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The Rubicon Trail. Every off-road enthusiast has heard of it, but not many know how truly difficult it is, especially if you’re driving the wrong machine. Jeep has done a lot to publicize the name (they have a Wrangler model named after it), but the Rubicon, located in California’s Sierra Nevada Mountains, predates their historic Wrangler. Back in the late 1800s, some enterprising individuals constructed a hotel near Rubicon Springs. These mineral springs were marketed as having healing properties and can still be enjoyed at the Rubicon Springs campground today. The hotel lasted a few decades, but it was not until much later that off-roaders would take on the trail.
The first time I ever came to the Rubicon was about 10 years ago on a commercial shoot for a 4X4 ATV manufacturer. I’m not much of a rock crawler. We encounter boulders out here in the western desert where I live, but I don’t often spend time traversing any large rock or wall-type terrain in a UTV. On that first trip, we got to play around on the first half-mile or so of the trail in front of some cameras, but it was just a tease of the Rubicon’s demanding landscape.
The Rubicon has stood out in my memory since that trip as a place that I had to revisit, and it took me until this year to get back there. The Trail is solid granite, with trees poking out of it like hair follicles. It’s an insanely technical course to navigate and was the perfect place to test the off-road capabilities of Yamaha’s Wolverine RMax.
Putting the RMax to the Test
This trip to the “Granite Bowl” was put on by Yamaha to showcase the capabilities of their new side-by-side. The RMax, which retails from $20,299 to $25,799 depending on options, is a UTV that strikes a perfect balance between ride comfort, performance, and versatility. It can haul some serious cargo—the dump bed is rated for 600 pounds, and it can tow up to 2,000 pounds using a standard 2-inch hitch receiver. This isn’t your grandpa’s ranch hand. The RMax was built to take you and your gear absolutely anywhere in total comfort. It handles weight extremely well, with an immensely capable rear suspension setup that glides over massive bumps with ease.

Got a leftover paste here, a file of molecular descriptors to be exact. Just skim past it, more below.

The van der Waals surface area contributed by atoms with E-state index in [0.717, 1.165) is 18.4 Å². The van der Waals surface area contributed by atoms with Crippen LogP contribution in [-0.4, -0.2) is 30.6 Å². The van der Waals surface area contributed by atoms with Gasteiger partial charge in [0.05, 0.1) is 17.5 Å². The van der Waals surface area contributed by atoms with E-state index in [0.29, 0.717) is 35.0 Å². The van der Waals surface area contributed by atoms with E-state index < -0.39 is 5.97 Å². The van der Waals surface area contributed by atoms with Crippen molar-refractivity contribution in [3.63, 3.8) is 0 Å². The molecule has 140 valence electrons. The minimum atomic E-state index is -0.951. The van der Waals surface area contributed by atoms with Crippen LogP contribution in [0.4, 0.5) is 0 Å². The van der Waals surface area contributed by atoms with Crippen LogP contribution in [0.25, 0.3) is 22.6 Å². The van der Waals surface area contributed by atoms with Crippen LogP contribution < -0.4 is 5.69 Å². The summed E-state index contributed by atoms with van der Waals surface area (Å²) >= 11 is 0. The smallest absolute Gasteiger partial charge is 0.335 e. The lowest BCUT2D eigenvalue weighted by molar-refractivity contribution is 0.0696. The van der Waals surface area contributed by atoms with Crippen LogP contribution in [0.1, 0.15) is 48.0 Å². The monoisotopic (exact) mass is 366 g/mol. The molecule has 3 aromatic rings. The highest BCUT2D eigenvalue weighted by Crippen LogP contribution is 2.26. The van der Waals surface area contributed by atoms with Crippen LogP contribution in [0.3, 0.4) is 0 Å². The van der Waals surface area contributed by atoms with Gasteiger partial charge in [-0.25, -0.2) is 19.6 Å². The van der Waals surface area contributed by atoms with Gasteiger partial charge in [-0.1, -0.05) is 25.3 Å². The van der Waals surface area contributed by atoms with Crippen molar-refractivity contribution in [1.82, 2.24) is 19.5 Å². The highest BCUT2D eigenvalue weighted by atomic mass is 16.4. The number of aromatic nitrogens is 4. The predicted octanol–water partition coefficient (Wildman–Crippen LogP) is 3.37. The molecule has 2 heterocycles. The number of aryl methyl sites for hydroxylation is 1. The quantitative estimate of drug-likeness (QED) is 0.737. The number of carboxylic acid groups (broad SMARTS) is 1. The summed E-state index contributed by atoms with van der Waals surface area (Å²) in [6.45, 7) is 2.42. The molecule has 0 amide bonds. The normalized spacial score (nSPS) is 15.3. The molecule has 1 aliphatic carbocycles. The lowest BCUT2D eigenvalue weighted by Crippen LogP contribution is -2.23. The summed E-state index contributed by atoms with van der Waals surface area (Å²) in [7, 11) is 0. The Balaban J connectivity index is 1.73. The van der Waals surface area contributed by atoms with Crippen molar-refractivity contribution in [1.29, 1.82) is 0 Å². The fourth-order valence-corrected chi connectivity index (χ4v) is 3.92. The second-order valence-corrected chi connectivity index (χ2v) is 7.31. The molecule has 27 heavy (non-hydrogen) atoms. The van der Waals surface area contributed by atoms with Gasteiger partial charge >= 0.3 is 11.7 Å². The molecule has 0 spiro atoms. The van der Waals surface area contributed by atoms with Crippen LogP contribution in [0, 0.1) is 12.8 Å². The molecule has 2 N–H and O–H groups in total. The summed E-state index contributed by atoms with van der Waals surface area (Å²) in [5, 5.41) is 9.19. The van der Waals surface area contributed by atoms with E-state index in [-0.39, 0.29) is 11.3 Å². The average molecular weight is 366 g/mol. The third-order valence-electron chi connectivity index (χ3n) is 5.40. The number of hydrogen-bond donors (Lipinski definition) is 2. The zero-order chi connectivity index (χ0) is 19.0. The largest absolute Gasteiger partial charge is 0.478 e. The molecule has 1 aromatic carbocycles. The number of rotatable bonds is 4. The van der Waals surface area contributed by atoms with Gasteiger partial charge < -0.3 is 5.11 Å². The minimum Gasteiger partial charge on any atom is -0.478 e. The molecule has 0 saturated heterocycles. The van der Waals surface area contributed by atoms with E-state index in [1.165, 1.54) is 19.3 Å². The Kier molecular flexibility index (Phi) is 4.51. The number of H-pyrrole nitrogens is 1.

2021 Yamaha Wolverine RMax-2 1000 LE Specs
There are plenty of different model and package combinations you can select from, with slightly variable specs. Here’s what I tested on the Rubicon.
- Engine Type: 999cc liquid-cooled, 4-stroke, DOHC, 4-valve
- Fuel Delivery: Yamaha Fuel Injection (YFI)
- Transmission: Ultramatic V-belt with all-wheel engine braking; L, H, N, R
- Final Drive: On-Command 3-way locking differential; 2WD, 4WD, full diff-lock 4WD
- Suspension / Front: Independent double wishbone w/anti-sway bar, FOX iQS piggyback shocks; 14.2-in travel
- Suspension / Rear: Independent double wishbone, FOX iQS piggyback shocks; 16.9-in travel
- Brakes / Front/Rear: Dual hydraulic disc
- Tires / Front/Rear: 30 x 10.00R-14 Maxxis Carnivore
- L x W x H: 119.3 in x 66.1 in x 77.8 in.
- Wheelbase: 86.7 in.
- Turning Radius: 236 in.
- Maximum Ground Clearance: 13.8 in.
- Fuel Capacity: 9.2 gallons
- Wet Weight: 1884.9 pounds
- Bed Capacity: 600 pounds
- Towing Capacity: 2,000 pounds
- Warranty: 6-month (limited factory warranty); Yamaha 10-year belt warranty
- Color: Cobalt Metallic
- Price: $23,799
The RMax Is Built Like a Truck
With full doors, the Yamaha RMax feels fairly truck-like. The steering wheel is thick and nicely shaped, the seats are grippy and comfortable with a great position for passengers. Ingress and egress are simple, as the footwell opens up wide with the door swung fully open. The instruments are large, bright, and clear, all matching the interior mood lighting and lighted rocker switches in a hint of electric blue. The Limited-Edition I tested also came with a dash-mounted Magellan Adventure Pro GPS, a Bluetooth SSV Works two-speaker stereo system, and a Warn 4,500-pound winch.
The RMax Engine Specs